Council bosses met online today to discuss the £1.8bn deal transferring powers and funding from Westminster, the announcement of which was described as “seeming like a lifetime ago.”
On March 10, during its Budget announcements, the Government revealed it would finally be signing off on a devolution deal for West Yorkshire that would see a new mayor installed and central powers instead now made locally.
Although the announcement was made a little over a month ago, the coronavirus crisis has since overtaken devolution as a major priority. West Yorkshire Combined Authority (WYCA) met this morning to discuss the deal for their first public meeting since the crisis.
As well as providing local leaders with greater powers, the deal includes funding worth over a billion pounds for transport and regeneration projects.
This includes £317m from the Transforming Cities Fund to progress schemes such as new cycle lanes and the pedestrianisation of areas of Bradford city centre, £3.2m to support the development of a pipeline of housing sites across West Yorkshire and access to a £25m heritage fund to support the development of a British Library North in Leeds.
Discussing the changing national picture since the budget annoucement, Ben Still, WYCA Managing Director, said: “It seems like a lifetime ago that this deal was approved.”
Bradford council leader Susan Hinchcliffe, who chairs the combined authority, pointed out that the deal would be vital in helping West Yorkshire recover from the looming recession caused by the virus and lockdown.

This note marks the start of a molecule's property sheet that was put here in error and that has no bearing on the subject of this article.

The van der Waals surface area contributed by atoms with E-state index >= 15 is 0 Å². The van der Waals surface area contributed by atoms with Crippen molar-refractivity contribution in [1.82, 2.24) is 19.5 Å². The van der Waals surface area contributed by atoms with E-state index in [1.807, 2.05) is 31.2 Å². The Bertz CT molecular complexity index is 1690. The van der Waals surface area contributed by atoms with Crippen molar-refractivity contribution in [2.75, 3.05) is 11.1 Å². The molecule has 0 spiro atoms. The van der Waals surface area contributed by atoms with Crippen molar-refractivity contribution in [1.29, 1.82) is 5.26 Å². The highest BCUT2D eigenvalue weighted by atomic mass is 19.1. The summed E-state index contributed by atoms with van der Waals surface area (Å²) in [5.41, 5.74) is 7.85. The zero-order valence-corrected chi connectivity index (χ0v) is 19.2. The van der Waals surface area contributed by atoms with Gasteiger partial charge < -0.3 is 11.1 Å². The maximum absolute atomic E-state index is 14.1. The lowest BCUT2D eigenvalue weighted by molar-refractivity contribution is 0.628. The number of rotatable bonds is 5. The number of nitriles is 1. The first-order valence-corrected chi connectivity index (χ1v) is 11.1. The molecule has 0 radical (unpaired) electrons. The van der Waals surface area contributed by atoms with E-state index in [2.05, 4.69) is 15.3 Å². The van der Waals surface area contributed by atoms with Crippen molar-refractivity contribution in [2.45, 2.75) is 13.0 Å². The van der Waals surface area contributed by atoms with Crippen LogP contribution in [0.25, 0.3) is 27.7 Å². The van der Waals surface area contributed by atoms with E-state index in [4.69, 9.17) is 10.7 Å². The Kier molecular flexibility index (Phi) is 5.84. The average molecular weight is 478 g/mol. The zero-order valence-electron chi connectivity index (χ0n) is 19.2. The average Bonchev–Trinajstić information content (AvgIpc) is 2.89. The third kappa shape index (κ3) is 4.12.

She said: "The money that comes with this deal will really help the area with the upcoming economic recovery.
“The deal has become more important now as it brings with it significant levels of funding. We will need every penny of this to help the area’s recovery.”
The meeting, which was broadcast live online, heard details of the deal including the timetable.
The devolved powers are due to come into play in May 2021, when the new Mayor of West Yorkshire is due to be elected.
Members said this timetable was “tight,” and a report to the authority said that May date could be changed depending on the coronavirus crisis.
Mr Still added: “We agree that it is a fairly demanding timetable, which is exacerbated by the current pandemic. It will be a challenge to get the pieces in place for the election next May.”
However, he said work would be done to meet the deadline. He said the deal was similar to other devolution deals implemented in UK city areas in recent years.
Councillor Stewart Golton, from Leeds City Council, said: “There are some problems, but these are good problems to have. We have to celebrate the fact that we’ve got some momentum, and council leaders need congratulating for the work that has led to this.”
Members said it was vital that people across West Yorkshire, politicians and the public, were fully consulted on the changes.